The rapid deterioration of the social and economic conditions has ignited this wave of protests. Nevertheless the scope of the protests indicates a wider and deeper discontent with existing society and with the political regime itself.
The regime has stayed in power by fostering all kind of divisions in society. The youth instinctively understand that strength comes from unity. This is overcoming all the divisive heritage of the Bashir regime and of colonialism. It is no accident that new organisations of young people have sprung up in this revolution. All of the opposition parties are discredited in the eyes of the revolutionaries fighting on the streets. So the Sudanese Youth for Change (Sharara) declares: “The key factor for the success of this revolution that it is for SUDAN and it is above partisan and regional and sectarian strife’
Another resistance movement, Girifna, states in its program of demands:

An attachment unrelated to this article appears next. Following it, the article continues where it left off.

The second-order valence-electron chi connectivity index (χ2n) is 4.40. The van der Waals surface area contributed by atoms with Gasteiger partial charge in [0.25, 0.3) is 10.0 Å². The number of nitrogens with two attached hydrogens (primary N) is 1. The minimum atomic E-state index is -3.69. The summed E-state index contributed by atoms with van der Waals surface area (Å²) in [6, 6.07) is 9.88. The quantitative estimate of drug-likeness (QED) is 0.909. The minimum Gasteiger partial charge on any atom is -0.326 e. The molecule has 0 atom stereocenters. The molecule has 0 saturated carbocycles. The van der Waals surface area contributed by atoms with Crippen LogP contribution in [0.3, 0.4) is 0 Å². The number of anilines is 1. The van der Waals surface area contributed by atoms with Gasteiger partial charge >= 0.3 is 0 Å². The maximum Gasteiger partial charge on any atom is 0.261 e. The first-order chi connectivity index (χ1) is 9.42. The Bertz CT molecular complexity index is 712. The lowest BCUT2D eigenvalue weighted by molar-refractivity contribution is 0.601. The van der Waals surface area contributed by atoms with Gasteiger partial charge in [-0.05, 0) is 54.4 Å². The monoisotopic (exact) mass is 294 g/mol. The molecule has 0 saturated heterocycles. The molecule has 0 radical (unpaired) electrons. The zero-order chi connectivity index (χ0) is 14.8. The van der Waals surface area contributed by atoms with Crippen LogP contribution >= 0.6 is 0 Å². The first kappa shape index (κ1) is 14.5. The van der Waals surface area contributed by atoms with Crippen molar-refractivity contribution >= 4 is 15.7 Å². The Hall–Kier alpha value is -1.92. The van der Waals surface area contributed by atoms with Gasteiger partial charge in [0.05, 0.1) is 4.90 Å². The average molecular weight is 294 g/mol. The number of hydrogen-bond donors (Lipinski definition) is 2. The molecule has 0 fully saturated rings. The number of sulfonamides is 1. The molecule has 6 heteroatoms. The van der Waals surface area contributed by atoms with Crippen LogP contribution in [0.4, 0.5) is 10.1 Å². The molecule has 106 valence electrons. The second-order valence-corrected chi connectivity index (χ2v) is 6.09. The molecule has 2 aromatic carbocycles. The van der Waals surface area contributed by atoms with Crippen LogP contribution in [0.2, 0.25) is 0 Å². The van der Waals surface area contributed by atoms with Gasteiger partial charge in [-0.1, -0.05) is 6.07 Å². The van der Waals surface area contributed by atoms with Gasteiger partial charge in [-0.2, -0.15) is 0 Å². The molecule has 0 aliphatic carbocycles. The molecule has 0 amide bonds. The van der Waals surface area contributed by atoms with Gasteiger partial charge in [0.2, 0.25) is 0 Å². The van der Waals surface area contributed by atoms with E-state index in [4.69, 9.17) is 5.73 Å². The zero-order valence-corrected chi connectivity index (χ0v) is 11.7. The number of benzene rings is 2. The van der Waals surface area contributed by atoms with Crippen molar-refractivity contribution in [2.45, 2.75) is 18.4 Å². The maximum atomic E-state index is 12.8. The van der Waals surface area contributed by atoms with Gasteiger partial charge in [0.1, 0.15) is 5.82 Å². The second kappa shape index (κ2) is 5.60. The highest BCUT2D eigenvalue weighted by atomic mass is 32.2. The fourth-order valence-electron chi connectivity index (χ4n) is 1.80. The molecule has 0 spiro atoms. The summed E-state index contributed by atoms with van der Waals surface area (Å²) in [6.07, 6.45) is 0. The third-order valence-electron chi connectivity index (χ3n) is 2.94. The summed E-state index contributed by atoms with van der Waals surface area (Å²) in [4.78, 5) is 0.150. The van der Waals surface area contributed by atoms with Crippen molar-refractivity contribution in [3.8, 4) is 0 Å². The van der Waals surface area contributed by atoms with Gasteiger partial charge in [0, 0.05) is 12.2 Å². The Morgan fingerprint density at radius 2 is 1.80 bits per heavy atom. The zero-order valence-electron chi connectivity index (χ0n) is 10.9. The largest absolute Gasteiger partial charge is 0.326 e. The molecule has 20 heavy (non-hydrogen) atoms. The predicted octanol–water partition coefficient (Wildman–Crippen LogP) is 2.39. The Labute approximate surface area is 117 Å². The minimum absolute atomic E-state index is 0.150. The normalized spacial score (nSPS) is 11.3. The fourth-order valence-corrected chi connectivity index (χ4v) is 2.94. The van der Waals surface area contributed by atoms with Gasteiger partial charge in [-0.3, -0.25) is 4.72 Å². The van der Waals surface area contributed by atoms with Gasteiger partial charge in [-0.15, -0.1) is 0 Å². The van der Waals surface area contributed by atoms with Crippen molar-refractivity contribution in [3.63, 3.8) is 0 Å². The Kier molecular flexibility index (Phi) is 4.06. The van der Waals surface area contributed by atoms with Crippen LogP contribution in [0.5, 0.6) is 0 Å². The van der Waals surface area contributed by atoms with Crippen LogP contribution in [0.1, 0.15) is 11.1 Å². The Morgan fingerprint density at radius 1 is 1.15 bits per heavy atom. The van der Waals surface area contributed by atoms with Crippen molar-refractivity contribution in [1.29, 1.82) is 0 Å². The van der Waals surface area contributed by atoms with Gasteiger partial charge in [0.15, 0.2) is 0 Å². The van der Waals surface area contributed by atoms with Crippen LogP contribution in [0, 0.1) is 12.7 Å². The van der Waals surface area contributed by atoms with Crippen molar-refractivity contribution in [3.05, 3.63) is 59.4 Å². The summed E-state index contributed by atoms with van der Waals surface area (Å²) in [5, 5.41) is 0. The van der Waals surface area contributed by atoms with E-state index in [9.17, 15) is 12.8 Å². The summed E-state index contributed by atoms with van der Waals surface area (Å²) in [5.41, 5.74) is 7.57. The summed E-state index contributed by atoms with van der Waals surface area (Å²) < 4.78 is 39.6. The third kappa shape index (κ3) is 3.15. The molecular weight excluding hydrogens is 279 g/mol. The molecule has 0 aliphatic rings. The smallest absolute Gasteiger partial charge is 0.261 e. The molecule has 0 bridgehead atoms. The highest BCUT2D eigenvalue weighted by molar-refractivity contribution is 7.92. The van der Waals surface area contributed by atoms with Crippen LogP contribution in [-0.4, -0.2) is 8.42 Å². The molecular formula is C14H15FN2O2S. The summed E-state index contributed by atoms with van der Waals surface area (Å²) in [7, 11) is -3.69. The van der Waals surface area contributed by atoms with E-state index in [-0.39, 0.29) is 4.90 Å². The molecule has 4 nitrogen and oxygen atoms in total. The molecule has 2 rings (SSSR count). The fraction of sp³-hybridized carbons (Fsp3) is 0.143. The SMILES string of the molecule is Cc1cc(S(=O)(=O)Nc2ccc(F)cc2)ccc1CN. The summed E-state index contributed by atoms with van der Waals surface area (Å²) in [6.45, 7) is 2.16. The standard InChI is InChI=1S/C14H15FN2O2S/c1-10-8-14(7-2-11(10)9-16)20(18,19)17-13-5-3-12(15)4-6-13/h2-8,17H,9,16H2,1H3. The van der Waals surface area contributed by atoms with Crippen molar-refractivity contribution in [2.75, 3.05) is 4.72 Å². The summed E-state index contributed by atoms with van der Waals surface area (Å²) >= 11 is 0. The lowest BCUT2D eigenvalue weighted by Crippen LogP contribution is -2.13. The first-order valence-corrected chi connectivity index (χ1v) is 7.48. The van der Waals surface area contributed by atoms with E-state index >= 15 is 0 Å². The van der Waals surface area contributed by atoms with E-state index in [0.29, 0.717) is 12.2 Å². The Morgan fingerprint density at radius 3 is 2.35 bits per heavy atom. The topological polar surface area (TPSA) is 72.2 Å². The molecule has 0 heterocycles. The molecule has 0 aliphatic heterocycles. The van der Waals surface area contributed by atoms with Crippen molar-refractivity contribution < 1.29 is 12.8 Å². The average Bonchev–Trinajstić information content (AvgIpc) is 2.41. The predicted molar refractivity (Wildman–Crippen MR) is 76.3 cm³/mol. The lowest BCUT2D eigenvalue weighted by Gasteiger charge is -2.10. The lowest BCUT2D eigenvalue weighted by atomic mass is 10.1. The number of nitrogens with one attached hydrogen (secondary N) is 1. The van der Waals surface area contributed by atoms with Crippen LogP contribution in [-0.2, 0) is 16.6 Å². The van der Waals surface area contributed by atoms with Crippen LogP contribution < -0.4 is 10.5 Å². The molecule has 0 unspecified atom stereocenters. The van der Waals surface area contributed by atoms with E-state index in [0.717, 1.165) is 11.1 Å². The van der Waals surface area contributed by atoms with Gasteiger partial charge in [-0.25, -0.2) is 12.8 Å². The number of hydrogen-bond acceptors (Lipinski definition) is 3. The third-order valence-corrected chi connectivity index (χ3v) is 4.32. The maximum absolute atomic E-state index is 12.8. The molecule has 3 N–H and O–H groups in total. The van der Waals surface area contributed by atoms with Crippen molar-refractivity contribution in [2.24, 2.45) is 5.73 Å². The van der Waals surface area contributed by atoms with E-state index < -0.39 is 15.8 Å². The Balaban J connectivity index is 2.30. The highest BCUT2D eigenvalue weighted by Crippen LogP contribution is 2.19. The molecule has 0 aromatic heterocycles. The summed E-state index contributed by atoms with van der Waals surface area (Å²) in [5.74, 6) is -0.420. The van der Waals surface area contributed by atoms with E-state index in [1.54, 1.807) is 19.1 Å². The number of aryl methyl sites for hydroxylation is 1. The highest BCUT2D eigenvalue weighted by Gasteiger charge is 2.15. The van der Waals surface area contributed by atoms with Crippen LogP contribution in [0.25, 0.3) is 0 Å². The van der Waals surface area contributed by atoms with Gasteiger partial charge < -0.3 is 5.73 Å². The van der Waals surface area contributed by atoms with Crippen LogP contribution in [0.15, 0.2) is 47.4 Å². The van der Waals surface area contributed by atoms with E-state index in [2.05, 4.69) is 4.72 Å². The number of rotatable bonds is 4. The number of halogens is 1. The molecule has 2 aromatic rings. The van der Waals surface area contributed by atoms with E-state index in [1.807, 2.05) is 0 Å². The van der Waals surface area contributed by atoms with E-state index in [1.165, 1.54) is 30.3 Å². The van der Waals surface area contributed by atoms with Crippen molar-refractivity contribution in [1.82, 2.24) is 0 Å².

“5- Put a stop to the use of religion to terrorize political opponents as well as stop all atonement campaigns and accusations of treason.
11- Stop the war on our people of South Kurdufan, Blue Nile and Nuba Mountains.
12- Ensure the freedom of mobility, residency, work and ownership to South Sudanese residing in Sudan.
14- Put an end to the ethnic monopoly over power and permit the participation of all marginalized peoples.”
Read more at (http://www.girifna.com/demands)
The‘Change Now’ movement is also very clear on this question. On its website it defines itself clearly: